This school year, students will spend about 1,000 hours in school —making their classrooms a huge part of their learning experience.

We’re recognizing educators who’ve poured on the pizazz to make students feel welcome. From a 9th-grade “forensics lab” decked out in caution tape to a classroom stage complete with lights to get first graders pumped about public speaking, these crafty teachers have gone above and beyond to create great spaces.

Got a classroom of your own to show off? Know someone that should be on this list? Let us know!

Jaclyn Flores, First Grade Dual Language, Rochester, New York
“Having a classroom that is bright, cheerful, organized and inviting allows my students to feel pride in their classroom as well as feel welcome. My students look forward to standing on the stage to share or sitting on special chairs to dive into their learning. This space is a safe place for my students and we take pride in what it has become.”

Jasmine, Pre-K, Las Vegas, Nevada
“My classroom environment helps my students because providing calming colors and a home-like space makes them feel more comfortable in the classroom and ready to learn as first-time students!”


Oneika Osborne, 10th Grade Reading, Miami Southridge Senior High School, Miami, Florida
“My classroom environment invites all of my students to constantly be in a state of celebration and self-empowerment at all points of the learning process. With inspirational quotes, culturally relevant images, and an explosion of color, my classroom sets the tone for the day every single day as soon as we walk in. It is one of optimism, power, and of course glitter.”

Kristen Poindexter, Kindergarten, Spring Mill Elementary School, Indianapolis, Indiana
“I try very hard to make my classroom a place where memorable experiences happen. I use songs, finger plays, movement, and interactive activities to help cement concepts in their minds. It makes my teacher heart so happy when past students walk by my classroom and start their sentence with, “Remember when we…?”. We recently transformed our classroom into a Mad Science Lab where we investigated more about our 5 Senses.”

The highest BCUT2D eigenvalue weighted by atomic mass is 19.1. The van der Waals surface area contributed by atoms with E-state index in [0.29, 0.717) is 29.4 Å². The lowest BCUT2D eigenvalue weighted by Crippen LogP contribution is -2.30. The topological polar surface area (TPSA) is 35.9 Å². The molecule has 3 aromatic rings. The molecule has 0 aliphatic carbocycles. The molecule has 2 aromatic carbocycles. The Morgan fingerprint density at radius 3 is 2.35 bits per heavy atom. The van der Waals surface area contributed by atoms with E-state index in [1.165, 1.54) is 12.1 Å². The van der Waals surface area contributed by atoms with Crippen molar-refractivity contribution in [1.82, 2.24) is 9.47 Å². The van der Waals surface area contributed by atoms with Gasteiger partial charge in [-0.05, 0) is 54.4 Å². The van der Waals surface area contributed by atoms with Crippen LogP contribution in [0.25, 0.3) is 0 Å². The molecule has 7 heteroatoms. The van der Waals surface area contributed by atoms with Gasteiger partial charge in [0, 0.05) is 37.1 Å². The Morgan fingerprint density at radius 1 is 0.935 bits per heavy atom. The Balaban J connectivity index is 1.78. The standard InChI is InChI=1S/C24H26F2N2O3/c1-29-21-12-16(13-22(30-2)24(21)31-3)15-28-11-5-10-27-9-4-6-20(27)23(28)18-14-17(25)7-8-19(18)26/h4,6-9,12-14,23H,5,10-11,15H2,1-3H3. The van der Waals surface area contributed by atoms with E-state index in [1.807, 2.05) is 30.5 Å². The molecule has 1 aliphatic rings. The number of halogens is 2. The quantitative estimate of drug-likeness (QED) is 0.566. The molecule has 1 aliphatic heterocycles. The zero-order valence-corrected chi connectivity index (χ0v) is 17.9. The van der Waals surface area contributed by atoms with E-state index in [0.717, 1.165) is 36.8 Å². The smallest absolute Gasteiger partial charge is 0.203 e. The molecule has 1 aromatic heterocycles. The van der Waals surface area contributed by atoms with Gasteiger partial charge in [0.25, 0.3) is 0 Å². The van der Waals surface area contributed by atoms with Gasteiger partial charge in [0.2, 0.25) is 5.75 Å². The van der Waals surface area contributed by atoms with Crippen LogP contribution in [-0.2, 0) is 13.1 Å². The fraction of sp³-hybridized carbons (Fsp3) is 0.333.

Brittany, 9th Grade Biology, Dallas, Texas
“I love my classroom environment because I teach Biology, it’s easy to relate every topic back to Forensics and real-life investigations! Mystery always gets the students going!”


Ms. Heaton, First Grade, Westampton, New Jersey
“As an educator, it is my goal to create a classroom environment that is positive and welcoming for students. I wanted to create a learning environment where students feel comfortable and in return stimulates student learning. A classroom is a second home for students so I wanted to ensure that the space was bright, friendly, and organized for the students to be able to use each and every day.”

D’Essence Grant, 8th Grade ELA, KIPP Houston, Houston, Texas
“Intentionally decorating my classroom was my first act of showing my students I care about them. I pride myself on building relationships with my students and them knowing I care about them inside and outside of the classroom. Taking the time to make the classroom meaningful and creative as well building a safe place for our community helps establish an effective classroom setting.”


Jayme Wiertzema, Elementary Art, Worthington, Minnesota
“I’m looking forward to having a CLASSROOM this year. The past two years I have taught from a cart and this year my amazing school district allowed me to have a classroom in our school that is busting at the seams! I’m so excited to use my classroom environment to inspire creativity in my students, get to know them and learn from their amazing imaginations in art class!”


Melissa Vecchio, 4th Grade, Queens, New York
“Since so much of a student’s time is spent inside their classroom, the environment should be neat, organized, easy to move around in but most of all positive. I love to use a theme to reinforce great behavior. I always give the students a choice in helping to design bulletin boards and desk arrangements. When they are involved they take pride in the classroom, and enjoy being there.”